The impact of Covid-19 is continuing to be felt across sub-Saharan Africa:
- In Benin, President Patrice Talon said it would be difficult to enforce prevention measures because people were too poor to cope with them. Recent student protests calling for classes to be halted due to the virus left one dead
- In Nigeria, the petroleum regulator has ordered oil and gas companies to reduce their offshore workforce to try to stop the spread of the disease on rigs
- The African Union intervention force in Somalia is restricting access to its base camp in the capital Mogadishu
- And in South Africa, President Cyril Ramaphosa travelled to a remote resort in Limpopo province to oversee the release from quarantine of dozens of people who had returned from the Chinese city of Wuhan
Chi Chi Izundu
BBC News, Lagos
There are now more than 400 known cases of coronavirus across the continent, with nations imposing a range of measures to try to prevent the spread.
According to the latest data, the breakdown is as follows: Algeria - 60; Benin - 1; Burkina Faso - 15; Cameroon - 5; Central African Republic - 1; Congo-Brazzaville - 1; DR Congo - 2; Egypt - 126; Eswatini - 1; Ethiopia - 5; Equatorial Guinea - 1; Gabon - 1; Ghana - 6; Guinea - 1; Ivory Coast - 3; Kenya - 3; Liberia - 2; Mauritania - 1; Morocco - 37; Namibia - 2; Nigeria - 3; Rwanda - 7; Senegal - 26; Seychelles - 4; Somalia - 1; South Africa - 62; Sudan - 1; Tanzania - 1; Togo - 1; Tunisia - 24.
While many countries are closing schools, banning large gatherings and shutting borders, in Kenya telecom companies have slashed the cost of mobile money transfers in a bid to encourage people to go cashless.
An anti-corruption court in Nairobi has relocated and set up outside the capital.
There is increasing concern about the potential economic impact in Africa.
People working in other parts of the world are likely to have less money available to send to their families back home so there is likely to be a drop in these remittances.
A company in Benin harvests water hyacinths which can be used to soak up oil.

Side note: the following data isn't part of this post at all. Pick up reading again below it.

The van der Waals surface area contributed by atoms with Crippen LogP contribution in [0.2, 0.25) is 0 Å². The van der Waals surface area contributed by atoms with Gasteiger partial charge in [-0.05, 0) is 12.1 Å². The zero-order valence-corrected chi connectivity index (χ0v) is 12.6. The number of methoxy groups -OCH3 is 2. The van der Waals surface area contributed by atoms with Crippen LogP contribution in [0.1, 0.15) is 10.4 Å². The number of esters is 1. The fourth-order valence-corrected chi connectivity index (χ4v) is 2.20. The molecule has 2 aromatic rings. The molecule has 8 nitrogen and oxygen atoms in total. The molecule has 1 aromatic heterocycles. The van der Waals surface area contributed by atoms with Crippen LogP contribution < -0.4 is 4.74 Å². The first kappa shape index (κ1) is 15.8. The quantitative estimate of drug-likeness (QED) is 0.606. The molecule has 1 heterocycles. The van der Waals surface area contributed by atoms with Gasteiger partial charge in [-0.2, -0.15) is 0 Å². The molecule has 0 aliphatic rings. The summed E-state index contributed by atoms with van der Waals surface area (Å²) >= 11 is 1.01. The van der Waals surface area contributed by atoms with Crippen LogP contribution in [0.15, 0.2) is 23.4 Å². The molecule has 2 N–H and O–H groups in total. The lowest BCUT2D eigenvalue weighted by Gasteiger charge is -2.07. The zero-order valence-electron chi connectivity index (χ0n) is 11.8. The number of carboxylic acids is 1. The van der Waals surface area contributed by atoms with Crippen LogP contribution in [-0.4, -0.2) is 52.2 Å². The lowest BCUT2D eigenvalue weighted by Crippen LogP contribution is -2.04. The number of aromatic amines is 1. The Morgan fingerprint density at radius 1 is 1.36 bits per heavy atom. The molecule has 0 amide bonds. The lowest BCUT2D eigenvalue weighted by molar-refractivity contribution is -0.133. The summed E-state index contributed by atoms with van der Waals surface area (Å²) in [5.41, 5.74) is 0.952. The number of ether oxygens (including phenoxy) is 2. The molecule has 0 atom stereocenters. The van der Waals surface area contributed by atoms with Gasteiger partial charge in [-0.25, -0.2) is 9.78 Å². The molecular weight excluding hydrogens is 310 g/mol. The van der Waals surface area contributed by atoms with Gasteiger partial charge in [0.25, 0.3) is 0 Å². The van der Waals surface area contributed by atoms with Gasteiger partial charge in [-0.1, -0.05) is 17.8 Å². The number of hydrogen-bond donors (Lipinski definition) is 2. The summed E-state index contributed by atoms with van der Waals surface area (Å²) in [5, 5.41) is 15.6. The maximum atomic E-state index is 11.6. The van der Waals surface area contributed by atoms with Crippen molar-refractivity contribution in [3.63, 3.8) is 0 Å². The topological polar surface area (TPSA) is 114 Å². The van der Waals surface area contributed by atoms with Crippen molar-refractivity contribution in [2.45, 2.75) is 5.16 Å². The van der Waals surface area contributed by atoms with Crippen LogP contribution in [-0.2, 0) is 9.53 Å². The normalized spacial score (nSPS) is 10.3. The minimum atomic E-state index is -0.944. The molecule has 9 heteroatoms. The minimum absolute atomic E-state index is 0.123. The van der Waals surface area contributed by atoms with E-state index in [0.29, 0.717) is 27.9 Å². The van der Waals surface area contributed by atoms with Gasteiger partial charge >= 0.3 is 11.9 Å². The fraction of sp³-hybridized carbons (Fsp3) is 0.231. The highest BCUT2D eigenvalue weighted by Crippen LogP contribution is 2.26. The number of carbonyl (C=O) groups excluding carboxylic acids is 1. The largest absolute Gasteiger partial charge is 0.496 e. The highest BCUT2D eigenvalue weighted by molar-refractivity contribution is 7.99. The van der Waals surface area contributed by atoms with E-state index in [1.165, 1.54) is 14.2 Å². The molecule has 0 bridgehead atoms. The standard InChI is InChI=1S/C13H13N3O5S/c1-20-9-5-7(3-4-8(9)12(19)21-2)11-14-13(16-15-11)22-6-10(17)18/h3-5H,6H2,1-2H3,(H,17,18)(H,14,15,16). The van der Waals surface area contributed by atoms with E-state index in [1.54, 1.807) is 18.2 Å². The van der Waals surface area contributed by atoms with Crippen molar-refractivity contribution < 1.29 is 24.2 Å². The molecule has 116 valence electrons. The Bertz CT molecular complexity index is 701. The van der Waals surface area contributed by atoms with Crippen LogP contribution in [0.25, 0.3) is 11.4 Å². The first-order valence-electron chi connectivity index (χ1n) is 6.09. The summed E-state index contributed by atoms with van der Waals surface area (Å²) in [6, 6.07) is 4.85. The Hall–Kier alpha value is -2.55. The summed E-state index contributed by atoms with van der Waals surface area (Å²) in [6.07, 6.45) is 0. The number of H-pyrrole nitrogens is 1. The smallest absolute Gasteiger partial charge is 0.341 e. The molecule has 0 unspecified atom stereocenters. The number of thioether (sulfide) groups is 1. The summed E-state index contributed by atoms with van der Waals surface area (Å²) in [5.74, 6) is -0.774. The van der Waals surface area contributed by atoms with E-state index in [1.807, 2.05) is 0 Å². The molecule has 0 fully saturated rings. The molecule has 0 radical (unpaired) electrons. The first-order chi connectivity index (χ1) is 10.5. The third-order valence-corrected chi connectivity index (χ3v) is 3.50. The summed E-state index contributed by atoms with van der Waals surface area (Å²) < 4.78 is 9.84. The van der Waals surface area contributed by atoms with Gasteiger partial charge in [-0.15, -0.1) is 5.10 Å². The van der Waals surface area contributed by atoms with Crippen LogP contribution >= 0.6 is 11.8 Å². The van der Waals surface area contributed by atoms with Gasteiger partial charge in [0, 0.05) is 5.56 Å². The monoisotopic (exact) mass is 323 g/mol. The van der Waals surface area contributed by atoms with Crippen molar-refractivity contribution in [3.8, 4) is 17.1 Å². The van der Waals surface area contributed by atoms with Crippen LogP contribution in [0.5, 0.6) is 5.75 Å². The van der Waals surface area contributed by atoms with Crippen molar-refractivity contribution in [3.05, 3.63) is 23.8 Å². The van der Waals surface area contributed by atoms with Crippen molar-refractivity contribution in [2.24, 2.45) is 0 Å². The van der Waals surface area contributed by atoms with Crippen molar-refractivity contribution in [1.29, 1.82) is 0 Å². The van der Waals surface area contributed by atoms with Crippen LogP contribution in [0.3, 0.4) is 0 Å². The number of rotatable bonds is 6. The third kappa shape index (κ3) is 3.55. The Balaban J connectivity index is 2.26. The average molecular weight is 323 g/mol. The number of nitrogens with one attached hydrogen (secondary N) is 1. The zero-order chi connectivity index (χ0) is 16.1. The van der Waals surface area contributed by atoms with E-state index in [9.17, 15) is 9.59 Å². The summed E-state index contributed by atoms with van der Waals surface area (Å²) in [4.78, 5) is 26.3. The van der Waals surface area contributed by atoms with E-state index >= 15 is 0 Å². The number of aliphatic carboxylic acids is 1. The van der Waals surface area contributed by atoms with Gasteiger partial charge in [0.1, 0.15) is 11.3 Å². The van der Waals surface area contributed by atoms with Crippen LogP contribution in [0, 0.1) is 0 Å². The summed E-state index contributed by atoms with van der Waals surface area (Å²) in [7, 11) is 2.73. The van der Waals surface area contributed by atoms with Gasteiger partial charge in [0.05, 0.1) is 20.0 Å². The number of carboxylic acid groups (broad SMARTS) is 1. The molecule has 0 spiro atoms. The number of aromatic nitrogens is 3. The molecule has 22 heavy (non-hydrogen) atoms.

A leading opposition figure in Benin has been barred from taking part in any election over the next four years and ordered to pay a fine of $8,200 (£6,300), for overspending on his 2016 presidential election campaign.
Lionel Zinsou will not able to stand in next year's presidential election as a result, unless he successfully challenges the court of appeal's verdict.
Mr Zinzou's lawyer, Robert Dossou, told Jeune Afrique news site: "Their aim is clear - they want to make Lionel Zinsou ineligible. Those in power want to push aside any credible potential candidate for the 2021 presidential election."
Benin's government has always denied this. Last month, Justice Minister Séverin Quenum told the same news site that the country's judicial system was not being misused for political ends.
Africa editor, BBC World Service
Eight West African countries have agreed to cut some of their financial links with France in a move which will see the end of a currency known as the CFA franc.
Under the deal a new currency called the eco is to be launched. It will still be linked to the euro.
The decision was announced on Saturday during the visit of French President Emmanuel Macron to the region.
For many people living in West Africa using the CFA franc in shops or markets has been a daily reminder of the lingering colonial link with France.
Critics said the system enabled France to benefit long after the blue, white and red flags were lowered at independence especially as it could easily access the region's mineral wealth.
Whilst there has long been a campaign to ditch the currency, which has been in use since just after World War Two, some economists argued that the CFA franc did provide a degree of financial stability.
Being pegged to the old French franc and then the Euro helped the seven former French colonies and Guinea Bissau to keep inflation down and avoid the prospect of Zimbabwean style financial meltdown during turbulent times.
Ivory Coast's President Alassane Ouattara described the decision to scrap the currency as a historic day for West Africa and other politicians in the region will also celebrate the move.
Along with Ivory Coast, the decision affects Benin, Burkina Faso, Guinea-Bissau, Mali, Niger, Senegal and Togo.
In a few months’ time these countries plan to have a new currency. Although it will still be pegged to the Euro, the African countries using it will no longer be forced to keep half of their reserves in the French treasury in Paris.
The vast majority of people living in the eight countries are under the age of 30.
So they may be less willing to listen to the politicians who see this move as cutting a colonial link. They will judge its success purely on whether it leaves them wealthier.
The French culture minister says his government will return artworks taken from Benin during the colonial conquest of the region by 2021.
Franck Riester was speaking on a visit to Benin.
France promised last year to send back 26 pieces now in the Quai Branly Museum in the French capital, Paris, without delay, but Benin said it needed time to build a proper exhibition facility.